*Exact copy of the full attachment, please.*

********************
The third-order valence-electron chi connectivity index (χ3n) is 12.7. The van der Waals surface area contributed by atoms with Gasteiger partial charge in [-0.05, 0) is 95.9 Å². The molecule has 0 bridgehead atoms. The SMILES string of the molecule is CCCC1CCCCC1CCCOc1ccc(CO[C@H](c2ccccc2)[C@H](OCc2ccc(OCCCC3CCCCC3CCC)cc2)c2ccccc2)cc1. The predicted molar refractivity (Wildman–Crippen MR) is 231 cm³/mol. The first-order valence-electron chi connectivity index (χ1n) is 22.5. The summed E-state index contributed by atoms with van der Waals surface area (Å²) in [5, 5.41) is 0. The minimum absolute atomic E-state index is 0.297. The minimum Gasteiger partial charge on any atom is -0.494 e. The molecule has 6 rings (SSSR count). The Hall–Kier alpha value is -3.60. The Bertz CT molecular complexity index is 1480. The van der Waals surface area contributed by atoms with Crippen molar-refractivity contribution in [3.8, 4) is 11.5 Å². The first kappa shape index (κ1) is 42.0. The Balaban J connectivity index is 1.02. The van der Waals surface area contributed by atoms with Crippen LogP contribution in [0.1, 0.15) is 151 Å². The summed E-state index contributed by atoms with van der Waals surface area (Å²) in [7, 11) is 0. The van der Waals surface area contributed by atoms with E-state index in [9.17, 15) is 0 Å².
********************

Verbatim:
The third-order valence-electron chi connectivity index (χ3n) is 12.7. The van der Waals surface area contributed by atoms with Gasteiger partial charge in [-0.05, 0) is 95.9 Å². The molecule has 0 bridgehead atoms. The SMILES string of the molecule is CCCC1CCCCC1CCCOc1ccc(CO[C@H](c2ccccc2)[C@H](OCc2ccc(OCCCC3CCCCC3CCC)cc2)c2ccccc2)cc1. The predicted molar refractivity (Wildman–Crippen MR) is 231 cm³/mol. The first-order valence-electron chi connectivity index (χ1n) is 22.5. The summed E-state index contributed by atoms with van der Waals surface area (Å²) in [5, 5.41) is 0. The minimum absolute atomic E-state index is 0.297. The minimum Gasteiger partial charge on any atom is -0.494 e. The molecule has 6 rings (SSSR count). The Hall–Kier alpha value is -3.60. The Bertz CT molecular complexity index is 1480. The van der Waals surface area contributed by atoms with Crippen molar-refractivity contribution in [3.8, 4) is 11.5 Å². The first kappa shape index (κ1) is 42.0. The Balaban J connectivity index is 1.02. The van der Waals surface area contributed by atoms with Crippen LogP contribution in [0.1, 0.15) is 151 Å². The summed E-state index contributed by atoms with van der Waals surface area (Å²) in [7, 11) is 0. The van der Waals surface area contributed by atoms with E-state index in [9.17, 15) is 0 Å².